So he is grateful for the concession extracted out of the industry, with the support of the regulatory authority, but adds that while it’s a start, it’s not enough.

“Hollard will provide clients with R200,000, and if they have provided any premium relief, that is deducted. Santam has capped their relief at R1.5-million. That is great for the small clients, but what do the rest do?”

He admits that while his clients are just that – clients – he has invested significant energy and emotion into this battle. 

“Clients become friends, we have meals with them. When it doesn’t play out for them, it is tough. The best deals are where the client and the insurer both feel they have been treated fairly.” 

So what is public loss adjusting anyway and is it something kids dream of doing?

Woolley, who studied accounting, says he had never heard of it until he spent one holiday working for the self-same company as a clerk.

“It was a new thing in South Africa at the time, though it’s fairly well developed as a profession in the US, and it caught my attention immediately,” he says.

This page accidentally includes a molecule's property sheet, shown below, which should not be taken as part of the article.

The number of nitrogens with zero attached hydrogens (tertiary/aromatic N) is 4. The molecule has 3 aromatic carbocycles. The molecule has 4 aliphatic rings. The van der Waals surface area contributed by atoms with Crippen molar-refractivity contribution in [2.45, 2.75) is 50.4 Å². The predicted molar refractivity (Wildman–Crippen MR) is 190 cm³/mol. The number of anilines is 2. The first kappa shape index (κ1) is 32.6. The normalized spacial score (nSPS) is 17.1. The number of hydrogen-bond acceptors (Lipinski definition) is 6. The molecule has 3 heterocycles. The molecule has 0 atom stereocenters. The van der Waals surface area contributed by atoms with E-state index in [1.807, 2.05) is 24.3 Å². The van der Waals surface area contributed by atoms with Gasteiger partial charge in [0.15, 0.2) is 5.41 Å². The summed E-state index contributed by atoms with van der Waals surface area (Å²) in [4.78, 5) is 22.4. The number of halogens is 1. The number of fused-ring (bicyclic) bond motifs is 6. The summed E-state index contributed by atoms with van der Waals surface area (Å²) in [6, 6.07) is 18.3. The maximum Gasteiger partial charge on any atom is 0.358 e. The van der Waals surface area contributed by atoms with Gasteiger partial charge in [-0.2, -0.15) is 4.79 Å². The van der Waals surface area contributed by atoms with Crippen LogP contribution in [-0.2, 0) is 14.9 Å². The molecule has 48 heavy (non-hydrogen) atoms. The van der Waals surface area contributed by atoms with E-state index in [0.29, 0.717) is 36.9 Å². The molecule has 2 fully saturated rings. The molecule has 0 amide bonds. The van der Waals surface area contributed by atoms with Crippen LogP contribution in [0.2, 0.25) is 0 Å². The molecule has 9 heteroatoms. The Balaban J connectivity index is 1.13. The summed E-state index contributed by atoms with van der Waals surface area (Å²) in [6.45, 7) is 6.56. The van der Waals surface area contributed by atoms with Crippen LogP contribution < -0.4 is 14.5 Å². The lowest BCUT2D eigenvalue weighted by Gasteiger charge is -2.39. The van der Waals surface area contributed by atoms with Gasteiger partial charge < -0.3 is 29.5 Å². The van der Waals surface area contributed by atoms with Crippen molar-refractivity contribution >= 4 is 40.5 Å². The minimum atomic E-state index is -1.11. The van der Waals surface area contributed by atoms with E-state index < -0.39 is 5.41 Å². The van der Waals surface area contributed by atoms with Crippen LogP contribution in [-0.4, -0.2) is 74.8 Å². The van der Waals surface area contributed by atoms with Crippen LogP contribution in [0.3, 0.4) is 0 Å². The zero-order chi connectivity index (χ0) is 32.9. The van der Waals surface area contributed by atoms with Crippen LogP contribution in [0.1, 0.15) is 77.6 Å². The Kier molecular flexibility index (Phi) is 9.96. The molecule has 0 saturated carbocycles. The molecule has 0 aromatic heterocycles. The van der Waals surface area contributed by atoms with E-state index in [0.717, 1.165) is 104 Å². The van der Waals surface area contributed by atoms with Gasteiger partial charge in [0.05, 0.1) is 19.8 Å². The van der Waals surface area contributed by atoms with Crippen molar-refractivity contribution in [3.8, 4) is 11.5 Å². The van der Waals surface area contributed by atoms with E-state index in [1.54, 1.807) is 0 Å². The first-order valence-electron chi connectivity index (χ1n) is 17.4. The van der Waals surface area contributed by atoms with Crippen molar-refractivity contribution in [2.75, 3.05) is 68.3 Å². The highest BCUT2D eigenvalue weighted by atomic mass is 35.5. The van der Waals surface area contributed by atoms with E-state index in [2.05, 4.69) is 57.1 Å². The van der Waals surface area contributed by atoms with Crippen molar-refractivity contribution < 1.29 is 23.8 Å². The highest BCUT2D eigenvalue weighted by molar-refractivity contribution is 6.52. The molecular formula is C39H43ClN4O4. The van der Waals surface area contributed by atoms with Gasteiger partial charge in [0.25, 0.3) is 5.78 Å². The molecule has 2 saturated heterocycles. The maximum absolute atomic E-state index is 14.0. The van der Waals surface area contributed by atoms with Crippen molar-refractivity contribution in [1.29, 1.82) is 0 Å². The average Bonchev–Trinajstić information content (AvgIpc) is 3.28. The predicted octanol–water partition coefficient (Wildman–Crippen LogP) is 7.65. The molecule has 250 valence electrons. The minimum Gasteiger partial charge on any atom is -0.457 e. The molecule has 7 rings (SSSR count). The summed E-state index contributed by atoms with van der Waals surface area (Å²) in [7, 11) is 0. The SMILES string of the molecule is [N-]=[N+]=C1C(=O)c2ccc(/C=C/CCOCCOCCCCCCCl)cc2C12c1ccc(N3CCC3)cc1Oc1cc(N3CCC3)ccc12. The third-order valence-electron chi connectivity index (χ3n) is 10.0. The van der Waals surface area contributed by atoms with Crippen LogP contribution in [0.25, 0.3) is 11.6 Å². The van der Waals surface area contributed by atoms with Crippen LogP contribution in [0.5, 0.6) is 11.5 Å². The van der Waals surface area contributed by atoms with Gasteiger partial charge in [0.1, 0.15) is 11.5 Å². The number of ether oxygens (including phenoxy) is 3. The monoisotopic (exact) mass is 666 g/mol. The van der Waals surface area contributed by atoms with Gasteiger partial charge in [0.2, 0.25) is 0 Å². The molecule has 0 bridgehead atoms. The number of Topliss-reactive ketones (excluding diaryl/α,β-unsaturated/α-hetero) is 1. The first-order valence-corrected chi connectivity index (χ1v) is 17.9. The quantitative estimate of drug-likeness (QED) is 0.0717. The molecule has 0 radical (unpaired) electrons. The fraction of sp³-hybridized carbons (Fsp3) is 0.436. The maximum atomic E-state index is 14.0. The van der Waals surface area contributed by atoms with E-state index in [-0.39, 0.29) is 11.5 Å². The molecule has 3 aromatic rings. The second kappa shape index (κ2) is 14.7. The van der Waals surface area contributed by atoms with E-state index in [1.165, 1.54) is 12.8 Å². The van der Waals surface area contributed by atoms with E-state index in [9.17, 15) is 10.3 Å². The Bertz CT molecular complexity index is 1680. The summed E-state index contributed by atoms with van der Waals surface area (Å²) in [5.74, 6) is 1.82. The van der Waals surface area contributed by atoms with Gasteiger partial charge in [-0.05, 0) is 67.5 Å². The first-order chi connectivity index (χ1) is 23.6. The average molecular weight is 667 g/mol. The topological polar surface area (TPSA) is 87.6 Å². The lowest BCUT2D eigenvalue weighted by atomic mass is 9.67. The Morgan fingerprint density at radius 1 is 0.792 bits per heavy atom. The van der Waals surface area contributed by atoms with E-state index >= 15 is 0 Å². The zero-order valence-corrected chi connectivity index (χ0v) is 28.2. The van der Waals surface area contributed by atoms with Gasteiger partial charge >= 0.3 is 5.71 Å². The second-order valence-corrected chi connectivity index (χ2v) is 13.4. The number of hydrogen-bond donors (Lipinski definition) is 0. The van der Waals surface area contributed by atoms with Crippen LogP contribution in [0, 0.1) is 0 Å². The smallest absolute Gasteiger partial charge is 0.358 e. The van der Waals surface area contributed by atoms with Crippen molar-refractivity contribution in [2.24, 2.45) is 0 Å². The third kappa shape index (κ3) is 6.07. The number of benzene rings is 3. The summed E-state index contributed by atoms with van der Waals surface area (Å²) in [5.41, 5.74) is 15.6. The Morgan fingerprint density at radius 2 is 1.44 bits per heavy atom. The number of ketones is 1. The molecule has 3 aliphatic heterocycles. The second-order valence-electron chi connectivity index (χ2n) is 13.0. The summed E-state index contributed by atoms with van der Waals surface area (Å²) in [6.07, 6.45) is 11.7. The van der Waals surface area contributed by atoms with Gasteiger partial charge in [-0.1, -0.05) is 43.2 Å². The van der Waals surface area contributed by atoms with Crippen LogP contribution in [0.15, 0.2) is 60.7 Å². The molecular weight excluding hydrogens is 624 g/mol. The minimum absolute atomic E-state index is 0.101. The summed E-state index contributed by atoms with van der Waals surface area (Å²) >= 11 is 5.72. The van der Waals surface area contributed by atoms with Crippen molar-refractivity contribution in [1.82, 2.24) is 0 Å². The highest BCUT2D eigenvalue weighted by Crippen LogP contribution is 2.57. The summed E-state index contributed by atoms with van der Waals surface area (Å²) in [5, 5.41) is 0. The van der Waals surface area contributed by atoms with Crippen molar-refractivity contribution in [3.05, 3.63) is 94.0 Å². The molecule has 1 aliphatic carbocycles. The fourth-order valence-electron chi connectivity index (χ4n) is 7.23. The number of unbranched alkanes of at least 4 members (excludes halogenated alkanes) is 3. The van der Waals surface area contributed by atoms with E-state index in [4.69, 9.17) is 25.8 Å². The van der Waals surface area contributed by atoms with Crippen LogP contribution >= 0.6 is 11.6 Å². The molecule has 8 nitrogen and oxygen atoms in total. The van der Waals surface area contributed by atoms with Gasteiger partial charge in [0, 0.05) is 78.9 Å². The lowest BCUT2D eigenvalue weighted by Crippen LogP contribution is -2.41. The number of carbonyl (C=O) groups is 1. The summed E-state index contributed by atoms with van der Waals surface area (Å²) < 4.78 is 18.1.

It’s both the ever-changing nature of the job – disasters come in different shapes and forms – and the many different clients he has represented, that keep the work interesting, he says.

The job also provides a measure of satisfaction. In all cases, his clients have suffered some kind of trauma to their business – whether fire, flood, protests and vandalism, or now, a pandemic. All they want to know is “will they pay out?”

In contrast, the insurer is unemotional and arrives with an entourage – compliance expert, loss adjuster and lawyer; sometimes in the reverse order. The client, who has probably never done a claim before is easily overwhelmed with bureaucracy and paperwork. 

“We help our clients to level the playing field. Out of disaster can come opportunity. We have accounting and legal resources, and we can provide clients with room to breathe and plan for their futures,” he says.